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K-State Today

April 25, 2017

Kansas State Polytechnic UAS student competes in first-ever collegiate drone racing competition

Submitted by Julee Cobb

Michael Wilson, a junior in the UAS flight and operations degree option at K-State's Polytechnic Campus competed in the nation's first-ever collegiate drone racing contest.

The list for unmanned aircraft applications continues to grow — the technology is now being utilized as a racing sport and a student from the Kansas State University Polytechnic Campus has participated in the first-ever collegiate competition.

Michael Wilson, a junior in the unmanned aircraft systems flight and operations degree option, Iola, was the only student from the state of Kansas to be selected for the inaugural Collegiate Drone Racing National Championship April 15 at Purdue University. Representing Kansas State Polytechnic, he joined nearly 50 other pilots from schools across the country battling it out on a complex obstacle course. The national competition was hosted by Purdue University's student drone club, who wanted to create an event that promotes UAS education, and featured more than $15,000 worth of equipment and prizes for the winner.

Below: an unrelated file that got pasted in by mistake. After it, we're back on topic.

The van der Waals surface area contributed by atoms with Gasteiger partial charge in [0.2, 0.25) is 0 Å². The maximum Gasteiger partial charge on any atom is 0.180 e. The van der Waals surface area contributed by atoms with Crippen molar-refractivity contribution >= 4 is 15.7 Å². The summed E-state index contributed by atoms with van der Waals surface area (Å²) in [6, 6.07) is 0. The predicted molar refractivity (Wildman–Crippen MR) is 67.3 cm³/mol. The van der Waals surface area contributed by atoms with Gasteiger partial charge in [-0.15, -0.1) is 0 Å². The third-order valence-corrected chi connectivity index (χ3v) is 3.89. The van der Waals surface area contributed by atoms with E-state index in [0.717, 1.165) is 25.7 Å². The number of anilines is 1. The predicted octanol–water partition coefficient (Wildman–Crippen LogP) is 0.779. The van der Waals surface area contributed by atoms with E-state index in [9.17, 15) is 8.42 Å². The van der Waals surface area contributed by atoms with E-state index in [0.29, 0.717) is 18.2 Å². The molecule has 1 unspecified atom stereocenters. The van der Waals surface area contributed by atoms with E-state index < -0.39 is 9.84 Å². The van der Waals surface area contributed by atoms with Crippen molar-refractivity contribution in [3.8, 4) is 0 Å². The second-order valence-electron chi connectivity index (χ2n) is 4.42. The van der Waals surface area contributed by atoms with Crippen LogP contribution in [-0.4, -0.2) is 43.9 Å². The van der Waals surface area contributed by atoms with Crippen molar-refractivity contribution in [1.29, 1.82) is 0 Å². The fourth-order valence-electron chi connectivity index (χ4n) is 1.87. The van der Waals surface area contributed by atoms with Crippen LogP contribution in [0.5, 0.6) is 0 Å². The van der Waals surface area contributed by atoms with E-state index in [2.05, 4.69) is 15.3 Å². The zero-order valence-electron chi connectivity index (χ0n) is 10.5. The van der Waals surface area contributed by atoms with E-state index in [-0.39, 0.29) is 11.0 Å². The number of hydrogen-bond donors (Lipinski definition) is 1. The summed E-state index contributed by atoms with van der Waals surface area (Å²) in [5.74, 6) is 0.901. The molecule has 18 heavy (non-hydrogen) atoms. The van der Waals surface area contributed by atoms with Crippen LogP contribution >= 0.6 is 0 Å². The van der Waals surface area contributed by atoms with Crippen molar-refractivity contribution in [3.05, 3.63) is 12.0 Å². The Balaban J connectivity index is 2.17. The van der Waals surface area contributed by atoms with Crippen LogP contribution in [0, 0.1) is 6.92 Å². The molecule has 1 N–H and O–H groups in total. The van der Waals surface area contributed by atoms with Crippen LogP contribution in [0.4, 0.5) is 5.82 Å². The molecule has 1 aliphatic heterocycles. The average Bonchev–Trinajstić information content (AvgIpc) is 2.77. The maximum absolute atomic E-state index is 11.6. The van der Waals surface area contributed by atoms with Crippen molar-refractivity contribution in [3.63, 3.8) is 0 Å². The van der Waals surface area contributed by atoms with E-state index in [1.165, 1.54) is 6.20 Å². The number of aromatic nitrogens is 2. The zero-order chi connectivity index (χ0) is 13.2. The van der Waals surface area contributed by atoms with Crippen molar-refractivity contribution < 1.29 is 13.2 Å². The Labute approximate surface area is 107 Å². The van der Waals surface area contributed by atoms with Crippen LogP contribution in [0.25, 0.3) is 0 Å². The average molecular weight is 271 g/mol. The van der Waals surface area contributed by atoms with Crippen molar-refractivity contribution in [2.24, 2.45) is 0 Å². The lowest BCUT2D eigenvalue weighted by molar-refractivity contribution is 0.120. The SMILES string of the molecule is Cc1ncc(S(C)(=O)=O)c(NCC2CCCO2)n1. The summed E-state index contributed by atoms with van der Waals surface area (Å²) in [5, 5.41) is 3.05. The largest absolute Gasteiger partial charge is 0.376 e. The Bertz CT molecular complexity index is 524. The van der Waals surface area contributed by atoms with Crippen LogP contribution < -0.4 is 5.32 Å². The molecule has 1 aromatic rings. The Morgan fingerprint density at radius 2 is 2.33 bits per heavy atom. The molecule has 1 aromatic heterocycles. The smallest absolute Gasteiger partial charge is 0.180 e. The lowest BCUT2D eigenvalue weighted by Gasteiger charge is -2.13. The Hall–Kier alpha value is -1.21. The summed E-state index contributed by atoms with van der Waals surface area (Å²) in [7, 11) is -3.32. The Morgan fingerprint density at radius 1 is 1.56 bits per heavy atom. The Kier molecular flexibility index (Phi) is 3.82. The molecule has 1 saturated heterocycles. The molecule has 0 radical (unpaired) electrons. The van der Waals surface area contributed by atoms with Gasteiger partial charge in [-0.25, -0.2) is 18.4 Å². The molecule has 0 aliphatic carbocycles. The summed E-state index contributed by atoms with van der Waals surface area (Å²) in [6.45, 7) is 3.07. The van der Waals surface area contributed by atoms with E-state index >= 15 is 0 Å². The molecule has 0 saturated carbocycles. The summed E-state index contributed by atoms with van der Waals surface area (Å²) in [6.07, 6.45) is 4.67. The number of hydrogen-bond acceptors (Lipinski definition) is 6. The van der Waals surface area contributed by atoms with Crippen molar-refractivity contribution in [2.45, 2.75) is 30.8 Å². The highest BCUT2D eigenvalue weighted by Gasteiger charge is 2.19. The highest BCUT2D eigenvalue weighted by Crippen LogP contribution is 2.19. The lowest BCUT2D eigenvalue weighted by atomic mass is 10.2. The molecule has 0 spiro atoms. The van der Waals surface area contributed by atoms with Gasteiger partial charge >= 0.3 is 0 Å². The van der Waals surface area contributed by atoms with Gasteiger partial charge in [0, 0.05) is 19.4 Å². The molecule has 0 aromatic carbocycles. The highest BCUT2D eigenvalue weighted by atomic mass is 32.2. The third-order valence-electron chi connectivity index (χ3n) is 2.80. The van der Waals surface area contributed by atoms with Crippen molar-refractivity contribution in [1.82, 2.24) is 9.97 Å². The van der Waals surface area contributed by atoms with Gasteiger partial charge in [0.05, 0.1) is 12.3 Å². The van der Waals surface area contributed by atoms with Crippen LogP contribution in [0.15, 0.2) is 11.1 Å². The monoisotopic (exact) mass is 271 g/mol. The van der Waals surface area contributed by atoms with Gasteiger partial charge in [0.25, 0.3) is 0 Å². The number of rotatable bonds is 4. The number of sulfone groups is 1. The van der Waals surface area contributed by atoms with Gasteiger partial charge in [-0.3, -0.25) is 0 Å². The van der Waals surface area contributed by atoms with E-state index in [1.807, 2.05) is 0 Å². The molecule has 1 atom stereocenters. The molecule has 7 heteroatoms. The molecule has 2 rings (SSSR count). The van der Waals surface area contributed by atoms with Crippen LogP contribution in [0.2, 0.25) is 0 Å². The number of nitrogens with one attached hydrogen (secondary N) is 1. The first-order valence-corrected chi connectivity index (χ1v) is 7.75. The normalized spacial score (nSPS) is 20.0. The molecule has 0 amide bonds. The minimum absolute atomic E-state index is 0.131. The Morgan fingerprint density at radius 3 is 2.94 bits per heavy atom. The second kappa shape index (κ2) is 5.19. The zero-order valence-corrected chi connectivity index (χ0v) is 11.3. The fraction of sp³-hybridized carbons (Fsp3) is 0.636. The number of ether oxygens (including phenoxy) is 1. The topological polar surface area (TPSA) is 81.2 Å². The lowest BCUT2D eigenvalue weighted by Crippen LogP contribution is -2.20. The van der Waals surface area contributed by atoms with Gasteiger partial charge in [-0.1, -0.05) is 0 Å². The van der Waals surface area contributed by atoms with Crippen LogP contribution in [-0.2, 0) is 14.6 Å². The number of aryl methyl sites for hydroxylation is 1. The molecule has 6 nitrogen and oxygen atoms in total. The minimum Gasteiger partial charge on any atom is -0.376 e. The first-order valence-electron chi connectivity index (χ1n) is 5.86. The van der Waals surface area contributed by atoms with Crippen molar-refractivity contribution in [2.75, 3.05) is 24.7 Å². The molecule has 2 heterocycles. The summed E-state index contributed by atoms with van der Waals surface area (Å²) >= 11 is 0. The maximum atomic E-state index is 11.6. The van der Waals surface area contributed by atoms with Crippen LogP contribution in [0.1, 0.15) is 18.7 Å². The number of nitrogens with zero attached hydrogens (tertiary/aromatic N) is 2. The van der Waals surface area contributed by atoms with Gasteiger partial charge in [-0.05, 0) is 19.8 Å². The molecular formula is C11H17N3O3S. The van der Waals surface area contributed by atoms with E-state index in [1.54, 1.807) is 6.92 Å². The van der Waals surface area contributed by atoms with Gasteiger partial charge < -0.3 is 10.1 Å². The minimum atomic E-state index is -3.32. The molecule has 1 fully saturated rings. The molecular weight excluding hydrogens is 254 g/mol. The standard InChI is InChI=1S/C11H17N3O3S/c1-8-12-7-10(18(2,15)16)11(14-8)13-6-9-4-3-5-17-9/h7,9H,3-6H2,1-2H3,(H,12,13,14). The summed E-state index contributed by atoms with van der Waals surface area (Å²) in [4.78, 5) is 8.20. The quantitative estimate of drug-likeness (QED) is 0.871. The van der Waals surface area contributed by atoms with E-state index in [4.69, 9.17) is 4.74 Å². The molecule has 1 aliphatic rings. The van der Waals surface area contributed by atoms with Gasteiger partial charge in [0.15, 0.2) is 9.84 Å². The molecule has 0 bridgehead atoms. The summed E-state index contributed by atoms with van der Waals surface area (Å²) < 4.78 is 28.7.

Wilson said each participant was required to build the unmanned aircraft that was being raced. In each of the heats, the pilots flew around the course using first person view — cameras mounted on the aircraft to see where they were going — and attempting to score as many laps as possible in two minutes. 

Though Wilson didn't bring home the national championship title, one of his professors, Christopher Senn, said Wilson is "hands-down one of the best UAS students and flight instructors at Kansas State Polytechnic."

"Michael holds an extensive amount of knowledge in unmanned aircraft systems and is one of my top students," Senn said. "Every chance he gets, he is outside flying his aircraft, and as a flight instructor, he has successfully taught a number of other students how to proficiently operate multirotor unmanned aircraft in a safe manner."

After graduation next year, Wilson plans to work either as a UAS test pilot for various industries or as a UAS pilot performing inspections.

To learn more about Kansas State Polytechnic's UAS academic degree options, contact Michael Most, option coordinator, at 785-826-2681 or mtmost@k-state.edu. For professional UAS training offerings, contact the campus's professional education and outreach office at 785-826-2633 or profed@k-state.edu. To inquire about UAS opportunities with the campus's Applied Aviation Research Center, contact Kurt Carraway, UAS executive director of the center, at 785-826-7170 or kcarraway@k-state.edu.

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